Friday, August 15, 2008

Festival Report: Antilliaanse Feesten Day 2

Saturday, August 9th
Antilliaanse Feesten Hoogstraten Belgium Caribbean Music Festival Latin Salsa Soukous Merengue Reggaeton Saturday Concert Festival Report review
Click above for more pictures. Some are courtesy of tropicalidad.be, you'll recognize them by their sharpness and beautiful composition ;). Dutch version of this article here.

All ready for a second night of caribbean fiesta, I could handle the few raindrops and the dark sky. The queue at the entrance was something else however - the crowd was overwhelming, even on the festival grounds. So I had to skip Amarfis y la Banda de Attake (merengue from the Dominican Republic and frequently featured on this blog), a bummer. Yet another cancellation - Puchy y su Coco Band mysteriously disappeared after they took a bus in Madrid - was the final blow for the festival line-up: on the main stage every band was either a replacement, cancelled or not my taste.

So the night started off in disappointment, but as soon as Gente D'Zona came on stage, it was replaced by awe and joy. The Cuban reggaeton duo only has a small repertoire of mostly similar songs to rely on, but the more exotic and less agressive cubaton had a strong appeal on the salsa-loving audience. A fanatic horde of Cuban girls was lining the front rows and singing along to every word - if you haven't guessed, Gente D'Zona is immensely popular in Cuba. The rest of the tent enjoyed the view of all the youngsters climbing the stage to show off their moves and their bodies - musically there wasn't much to experience anyway.

Afterwards my company and me were listening with a half ear to the sugarsweet bachata pop of Monchy y Alexandra (website) while sipping a cocktail and enjoying the atmosphere. It was raining a little, but nobody seemed to bother: the crowd of 30,000 people from all over the world was here for dancing, singing along, drinking, having fun. The Antilliaanse Feesten are definitely a very laid back festival with an almost tangible positive vibe (if you go next year, be sure to stay camping to be fully immersed!).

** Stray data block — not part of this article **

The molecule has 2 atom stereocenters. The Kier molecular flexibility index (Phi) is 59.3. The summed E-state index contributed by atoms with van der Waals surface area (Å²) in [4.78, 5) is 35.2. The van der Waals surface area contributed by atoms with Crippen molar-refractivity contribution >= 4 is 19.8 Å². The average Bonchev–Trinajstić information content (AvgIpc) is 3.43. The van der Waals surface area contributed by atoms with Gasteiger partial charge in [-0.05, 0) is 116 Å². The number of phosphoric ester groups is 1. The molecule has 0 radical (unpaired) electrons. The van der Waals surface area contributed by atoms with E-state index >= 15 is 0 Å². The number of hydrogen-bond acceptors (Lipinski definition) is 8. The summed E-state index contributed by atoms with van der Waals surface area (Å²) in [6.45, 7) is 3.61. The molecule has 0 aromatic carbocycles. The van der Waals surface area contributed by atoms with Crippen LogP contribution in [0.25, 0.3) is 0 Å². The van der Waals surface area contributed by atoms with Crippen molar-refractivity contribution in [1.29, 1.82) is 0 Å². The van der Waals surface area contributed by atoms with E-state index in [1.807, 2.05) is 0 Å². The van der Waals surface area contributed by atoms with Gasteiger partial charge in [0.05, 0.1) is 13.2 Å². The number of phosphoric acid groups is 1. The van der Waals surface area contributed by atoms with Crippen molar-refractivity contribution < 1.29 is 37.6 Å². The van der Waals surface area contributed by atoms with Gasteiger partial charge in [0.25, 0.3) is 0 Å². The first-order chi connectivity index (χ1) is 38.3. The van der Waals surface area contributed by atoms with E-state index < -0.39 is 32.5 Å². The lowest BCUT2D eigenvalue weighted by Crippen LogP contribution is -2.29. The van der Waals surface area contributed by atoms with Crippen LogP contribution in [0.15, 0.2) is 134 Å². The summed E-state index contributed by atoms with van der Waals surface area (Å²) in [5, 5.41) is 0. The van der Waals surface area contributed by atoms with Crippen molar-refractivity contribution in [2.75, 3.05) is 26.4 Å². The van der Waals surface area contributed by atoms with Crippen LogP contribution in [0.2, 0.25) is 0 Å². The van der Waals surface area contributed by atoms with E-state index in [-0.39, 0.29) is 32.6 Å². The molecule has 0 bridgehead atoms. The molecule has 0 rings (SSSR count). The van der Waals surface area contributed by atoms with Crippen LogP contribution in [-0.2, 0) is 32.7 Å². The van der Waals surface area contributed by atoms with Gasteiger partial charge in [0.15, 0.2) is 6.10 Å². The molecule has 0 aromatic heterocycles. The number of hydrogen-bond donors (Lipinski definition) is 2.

Then came the second chance for Son de Cali (myspace). Word of mouth about yesterdays performance filled the Joker tent to capacity - no room for salsa dancing this time, but the Colombian band was in much better shape now they got to know the audience. A phenomenal drummer and percussionist gave the salsa a thriving rhythm not found on their albums - while speedy piano work and great singing improvs fired up the audience.

Headliners Wisin y Yandel had to cancel at the last minute (see previous post), but I was pleased to see Angel y Khriz (website) replace them - I like their softer, more exotic Dominican reggaeton better than Wisin y Yandel's fairly unoriginal bling-bling. But alas the show was a complete disappointment: no live instruments, both rappers just shouting over a bassline (mostly off key as well), and uninspired versions of their hit songs "Ven Bailalo" and "De Lao A Lao". The audience seemed to have fun at least - though many came for Wisin y Yandel and expected a bigger show.

Off to the Joker stage for an unexpected discovery. Djunny Claude is from the Democratic Republic of Congo, and as such no material for this latino blog ;) But in the wee hours of the Hoogstraten night, he managed to get our tired legs to jump and dance for more than an hour to his contageous soukous music. The show was crazy, disorganized but wonderfully charming - at one moment the whole band dropped on the floor, after which for some reason Djunny started a dancing contest between the Congolese dancers on stage. Probably to show us white people ways of moving our body that we will never grasp. One to watch if you're into world music!

The honors for closing off two days of passionate, border-crossing music were for Carimi (myspace) from Haiti. It was their third time in Hoogstraten, and in this period they seemed to have picked up a lot from US culture. Which might be good for the show, but I came for the lovely, fast-paced compas music from their homeland, not for r&b and hiphop. After a while they did seem to find the right balance, but while they were building an explosive party on the main stage, I was already heading back through the mud to my tent.

This edition of the Antiliaanse Feesten suffered quite a lot from the many cancellations, though many replacements did a very good job. Altogether we had a wonderful weekend of exotic music, and we'll certainly be back in 2009!

3 comments:

Carlos Reyes said...

Glad you had fun! and is great to know lots of people went.

Saludos!

daX said...

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http://www.bermuda.is/tonlist/

Anonymous said...

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